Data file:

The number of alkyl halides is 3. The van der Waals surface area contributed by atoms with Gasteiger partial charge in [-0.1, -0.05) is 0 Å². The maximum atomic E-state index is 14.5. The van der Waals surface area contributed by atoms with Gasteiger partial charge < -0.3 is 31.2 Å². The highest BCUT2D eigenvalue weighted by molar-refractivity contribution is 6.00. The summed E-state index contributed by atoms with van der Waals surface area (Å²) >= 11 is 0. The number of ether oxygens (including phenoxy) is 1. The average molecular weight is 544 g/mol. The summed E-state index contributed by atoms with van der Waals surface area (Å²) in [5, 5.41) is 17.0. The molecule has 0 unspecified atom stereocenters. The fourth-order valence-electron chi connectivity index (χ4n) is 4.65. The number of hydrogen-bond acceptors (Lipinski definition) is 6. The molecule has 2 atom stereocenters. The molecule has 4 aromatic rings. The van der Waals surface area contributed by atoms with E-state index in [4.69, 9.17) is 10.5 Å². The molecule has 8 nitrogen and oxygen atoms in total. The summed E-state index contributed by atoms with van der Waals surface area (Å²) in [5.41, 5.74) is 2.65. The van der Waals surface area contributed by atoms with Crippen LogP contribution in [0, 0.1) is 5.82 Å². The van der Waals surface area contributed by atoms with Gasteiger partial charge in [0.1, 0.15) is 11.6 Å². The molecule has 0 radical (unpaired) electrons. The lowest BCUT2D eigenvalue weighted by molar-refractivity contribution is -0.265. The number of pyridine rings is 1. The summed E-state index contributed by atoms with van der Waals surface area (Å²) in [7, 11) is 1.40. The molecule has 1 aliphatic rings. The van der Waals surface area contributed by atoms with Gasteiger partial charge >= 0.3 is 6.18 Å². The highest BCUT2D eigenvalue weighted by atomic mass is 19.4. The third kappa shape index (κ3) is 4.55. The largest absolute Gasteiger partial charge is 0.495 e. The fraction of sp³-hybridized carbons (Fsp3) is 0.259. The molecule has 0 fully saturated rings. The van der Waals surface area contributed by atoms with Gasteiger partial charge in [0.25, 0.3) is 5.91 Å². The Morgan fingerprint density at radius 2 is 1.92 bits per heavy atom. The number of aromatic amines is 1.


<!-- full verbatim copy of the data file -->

The number of alkyl halides is 3. The van der Waals surface area contributed by atoms with Gasteiger partial charge in [-0.1, -0.05) is 0 Å². The maximum atomic E-state index is 14.5. The van der Waals surface area contributed by atoms with Gasteiger partial charge < -0.3 is 31.2 Å². The highest BCUT2D eigenvalue weighted by molar-refractivity contribution is 6.00. The summed E-state index contributed by atoms with van der Waals surface area (Å²) >= 11 is 0. The number of ether oxygens (including phenoxy) is 1. The average molecular weight is 544 g/mol. The summed E-state index contributed by atoms with van der Waals surface area (Å²) in [5, 5.41) is 17.0. The molecule has 0 unspecified atom stereocenters. The fourth-order valence-electron chi connectivity index (χ4n) is 4.65. The number of hydrogen-bond acceptors (Lipinski definition) is 6. The molecule has 2 atom stereocenters. The molecule has 4 aromatic rings. The van der Waals surface area contributed by atoms with E-state index in [4.69, 9.17) is 10.5 Å². The molecule has 8 nitrogen and oxygen atoms in total. The summed E-state index contributed by atoms with van der Waals surface area (Å²) in [5.41, 5.74) is 2.65. The van der Waals surface area contributed by atoms with Crippen LogP contribution in [0, 0.1) is 5.82 Å². The van der Waals surface area contributed by atoms with Gasteiger partial charge in [0.1, 0.15) is 11.6 Å². The molecule has 0 radical (unpaired) electrons. The lowest BCUT2D eigenvalue weighted by molar-refractivity contribution is -0.265. The number of pyridine rings is 1. The summed E-state index contributed by atoms with van der Waals surface area (Å²) in [7, 11) is 1.40. The molecule has 1 aliphatic rings. The van der Waals surface area contributed by atoms with Gasteiger partial charge >= 0.3 is 6.18 Å². The highest BCUT2D eigenvalue weighted by atomic mass is 19.4. The third kappa shape index (κ3) is 4.55. The largest absolute Gasteiger partial charge is 0.495 e. The fraction of sp³-hybridized carbons (Fsp3) is 0.259. The molecule has 0 fully saturated rings. The van der Waals surface area contributed by atoms with Gasteiger partial charge in [0.25, 0.3) is 5.91 Å². The Morgan fingerprint density at radius 2 is 1.92 bits per heavy atom. The number of aromatic amines is 1.